Dan Heath: I love that. I love it. And then you’re kicking yourself like ‘Why didn’t I do this three years ago?” My favorite example… I love this one ’cause it’s just so wonderfully trivial. So this woman was talking about… She got transferred to a different department at work and she had to move desks. And her desk was right by one of those heavy doors that goes into a stairwell and everytime that door was open from somebody coming up the stairs, it had this just horrible squeak and it just drove her crazy. And so she puts up with this for two days, and then on the third day she brings in a can of WD-40 and just lubes up the hinges, the squeak disappears, and people on the floor treat her like she is a miracle worker. They are astonished that she solved this problem that they’d probably been living with for months or for years. And that’s what I mean about our capacity to adapt to situations can almost be a curse. Because we come to just accept that certain problems are part of our world that really don’t need to be
Brett McKay: Well, three things happened there. So she saw a problem, she took ownership of the problem when she didn’t have to. She had to volunteer for it, it wasn’t assigned to her, and then she got out of the tunnel, she did something about it.
Dan Heath: Exactly right. And your ownership point is the one that I really wanna call out because this is a very, very strange thing about upstream versus downstream problem-solving. So with downstream problems you can almost always pinpoint when something goes wrong whose job is it to fix? A house catches on fire, of course, it’s gonna be the fire department that’s gonna fix that, or at the YMCA pool someone’s thrashing, it’s gonna be the lifeguards job to fix that. But when you flip it around and you say whose job is it to prevent fires from happening? All of a sudden, the ownership gets very diffused. Well, the homeowners have some responsibility and the builders have some, and the people who write building codes have some, and the fire department in the sense of education has some… And all of a sudden when a problem doesn’t have an owner, the chances are it’s not gonna get fixed. And so this leads to a very odd conclusion, which is even though downstream activity is obligated and almost mandatory like, of course, if there’s a problem we’re gonna fix it. Upstream activity, even though the stakes can be enormous is often voluntary.It’s often chosen rather than demanded. So upstream activity starts when somebody somewhere says, “I didn’t create this problem, but damned if I’m not gonna be the one who fixes it.” And sometimes that’s in trivial things like being the person who brings in the WD-40 to work, sometimes it can be huge things like telling some stories in the book about homelessness and substance abuse and others where it was a group of people who voluntarily put on their shoulders the burden of solving that problem.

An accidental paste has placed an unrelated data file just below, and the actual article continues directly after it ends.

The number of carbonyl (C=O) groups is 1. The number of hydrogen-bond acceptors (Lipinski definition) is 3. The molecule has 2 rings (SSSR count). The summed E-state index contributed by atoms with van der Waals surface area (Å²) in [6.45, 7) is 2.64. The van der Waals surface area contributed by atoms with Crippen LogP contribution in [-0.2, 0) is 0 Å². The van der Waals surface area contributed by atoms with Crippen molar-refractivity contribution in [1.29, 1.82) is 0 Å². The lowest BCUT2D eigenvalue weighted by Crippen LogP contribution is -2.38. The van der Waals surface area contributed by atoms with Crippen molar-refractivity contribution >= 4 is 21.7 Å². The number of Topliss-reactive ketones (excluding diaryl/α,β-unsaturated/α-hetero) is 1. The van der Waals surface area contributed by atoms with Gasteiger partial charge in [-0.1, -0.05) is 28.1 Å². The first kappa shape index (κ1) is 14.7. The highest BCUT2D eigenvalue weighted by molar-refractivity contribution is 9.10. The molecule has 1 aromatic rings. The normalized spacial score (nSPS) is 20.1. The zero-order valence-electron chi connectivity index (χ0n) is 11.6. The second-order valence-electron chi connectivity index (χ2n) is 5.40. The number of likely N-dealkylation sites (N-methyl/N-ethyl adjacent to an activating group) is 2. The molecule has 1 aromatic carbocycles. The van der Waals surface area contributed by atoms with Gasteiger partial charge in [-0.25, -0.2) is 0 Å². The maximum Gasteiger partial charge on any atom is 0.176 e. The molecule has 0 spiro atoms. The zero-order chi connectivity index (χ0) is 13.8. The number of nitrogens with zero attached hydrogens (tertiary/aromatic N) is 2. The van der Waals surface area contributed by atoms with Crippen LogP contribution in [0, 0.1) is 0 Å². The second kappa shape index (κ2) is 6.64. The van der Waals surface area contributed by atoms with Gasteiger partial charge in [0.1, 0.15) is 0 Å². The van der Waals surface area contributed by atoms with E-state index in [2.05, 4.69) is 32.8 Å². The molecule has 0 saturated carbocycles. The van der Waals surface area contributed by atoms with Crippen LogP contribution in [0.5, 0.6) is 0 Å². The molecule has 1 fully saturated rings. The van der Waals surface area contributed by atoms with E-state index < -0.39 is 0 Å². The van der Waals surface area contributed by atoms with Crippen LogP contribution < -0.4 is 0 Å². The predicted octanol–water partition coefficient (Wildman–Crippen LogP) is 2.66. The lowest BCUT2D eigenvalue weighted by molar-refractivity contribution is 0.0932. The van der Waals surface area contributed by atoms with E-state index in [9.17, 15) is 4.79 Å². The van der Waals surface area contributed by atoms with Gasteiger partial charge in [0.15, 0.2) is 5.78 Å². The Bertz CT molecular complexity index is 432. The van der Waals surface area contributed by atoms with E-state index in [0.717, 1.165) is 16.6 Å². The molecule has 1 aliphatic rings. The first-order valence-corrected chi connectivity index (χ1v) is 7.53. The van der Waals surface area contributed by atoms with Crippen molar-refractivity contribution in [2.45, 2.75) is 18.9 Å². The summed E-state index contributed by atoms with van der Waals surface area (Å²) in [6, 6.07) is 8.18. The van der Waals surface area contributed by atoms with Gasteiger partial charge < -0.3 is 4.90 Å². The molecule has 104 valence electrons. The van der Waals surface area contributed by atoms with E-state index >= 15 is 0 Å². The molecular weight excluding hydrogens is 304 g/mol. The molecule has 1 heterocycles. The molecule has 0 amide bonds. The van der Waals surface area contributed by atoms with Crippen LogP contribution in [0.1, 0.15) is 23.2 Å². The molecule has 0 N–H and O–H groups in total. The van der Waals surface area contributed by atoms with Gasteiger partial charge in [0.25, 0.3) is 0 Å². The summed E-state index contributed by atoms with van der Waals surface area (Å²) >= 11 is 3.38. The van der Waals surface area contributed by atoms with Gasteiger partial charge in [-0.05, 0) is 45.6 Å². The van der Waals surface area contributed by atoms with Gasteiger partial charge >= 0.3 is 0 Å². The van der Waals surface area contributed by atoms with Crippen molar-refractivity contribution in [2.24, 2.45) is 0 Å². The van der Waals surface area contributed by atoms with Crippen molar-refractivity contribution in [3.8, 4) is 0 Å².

Brett McKay: Well, this leads nicely to my next question. So we talked about the barriers of solving problems upstream. Once you do that you’ve looked at… You have seven questions that people should ask themselves as they’re trying to fine-tune what the problem is and working on the solution for that problem. And the first question you found that’s useful is how do you unite the right people? ‘Cause as you just said, upstream problems, the responsibility is diffused. It might be a whole bunch of different people who are responsible that can solve that problem. So how do you find those people who can actually help solve the problem before it happens?
Dan Heath: This was one theme that I noticed again and again in very different looking kinds of problems is that people learn to do what I call surrounding the problem. So I’ll give you an example from… There’s a city called Rockford in Illinois, it’s actually the second biggest city behind Chicago, and they had a problem as do many cities. This is kind of a former factory town that had gone into hard times after the great recession. And so they had a homelessness problem there, and the mayor was a gentleman named Larry Morrissey. He was in his third term, he’d been working on homelessness for nine years and by his own account, he said they’d made no progress and maybe even the problem had gotten worse. So he’d become a bit jaded about the issue of homelessness. And around that time, one of his colleagues challenges him to take what was called the Mayor’s Challenge, which was an initiative sponsored by the federal government to encourage communities to try to end veteran homelessness in their cities. And so Morrissey is kind of skeptical. He’s like, “What’s gonna change? We’ve been doing this for nine years, we’ve gotten nowhere.”